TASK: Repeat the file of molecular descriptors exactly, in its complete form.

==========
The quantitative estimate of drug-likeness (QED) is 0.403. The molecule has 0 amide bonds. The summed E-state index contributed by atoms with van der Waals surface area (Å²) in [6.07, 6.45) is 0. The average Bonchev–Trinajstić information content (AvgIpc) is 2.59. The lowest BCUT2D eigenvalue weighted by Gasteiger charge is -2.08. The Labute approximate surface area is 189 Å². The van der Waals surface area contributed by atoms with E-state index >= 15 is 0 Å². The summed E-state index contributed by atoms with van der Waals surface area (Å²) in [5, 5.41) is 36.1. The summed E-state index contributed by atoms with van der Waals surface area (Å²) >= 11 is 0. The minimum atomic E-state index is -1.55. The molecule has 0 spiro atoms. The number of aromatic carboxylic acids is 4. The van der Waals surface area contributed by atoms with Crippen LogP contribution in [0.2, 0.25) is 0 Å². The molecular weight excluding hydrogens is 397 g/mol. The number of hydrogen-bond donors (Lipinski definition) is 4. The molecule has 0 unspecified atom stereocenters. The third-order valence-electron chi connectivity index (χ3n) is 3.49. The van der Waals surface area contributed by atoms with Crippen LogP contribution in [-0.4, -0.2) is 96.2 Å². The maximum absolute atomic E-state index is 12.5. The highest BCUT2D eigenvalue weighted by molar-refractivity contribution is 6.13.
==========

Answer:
The quantitative estimate of drug-likeness (QED) is 0.403. The molecule has 0 amide bonds. The summed E-state index contributed by atoms with van der Waals surface area (Å²) in [6.07, 6.45) is 0. The average Bonchev–Trinajstić information content (AvgIpc) is 2.59. The lowest BCUT2D eigenvalue weighted by Gasteiger charge is -2.08. The Labute approximate surface area is 189 Å². The van der Waals surface area contributed by atoms with E-state index >= 15 is 0 Å². The summed E-state index contributed by atoms with van der Waals surface area (Å²) in [5, 5.41) is 36.1. The summed E-state index contributed by atoms with van der Waals surface area (Å²) >= 11 is 0. The minimum atomic E-state index is -1.55. The molecule has 0 spiro atoms. The number of aromatic carboxylic acids is 4. The van der Waals surface area contributed by atoms with Crippen LogP contribution in [0.2, 0.25) is 0 Å². The molecular weight excluding hydrogens is 397 g/mol. The number of hydrogen-bond donors (Lipinski definition) is 4. The molecule has 0 unspecified atom stereocenters. The third-order valence-electron chi connectivity index (χ3n) is 3.49. The van der Waals surface area contributed by atoms with Crippen LogP contribution in [-0.4, -0.2) is 96.2 Å². The maximum absolute atomic E-state index is 12.5. The highest BCUT2D eigenvalue weighted by molar-refractivity contribution is 6.13.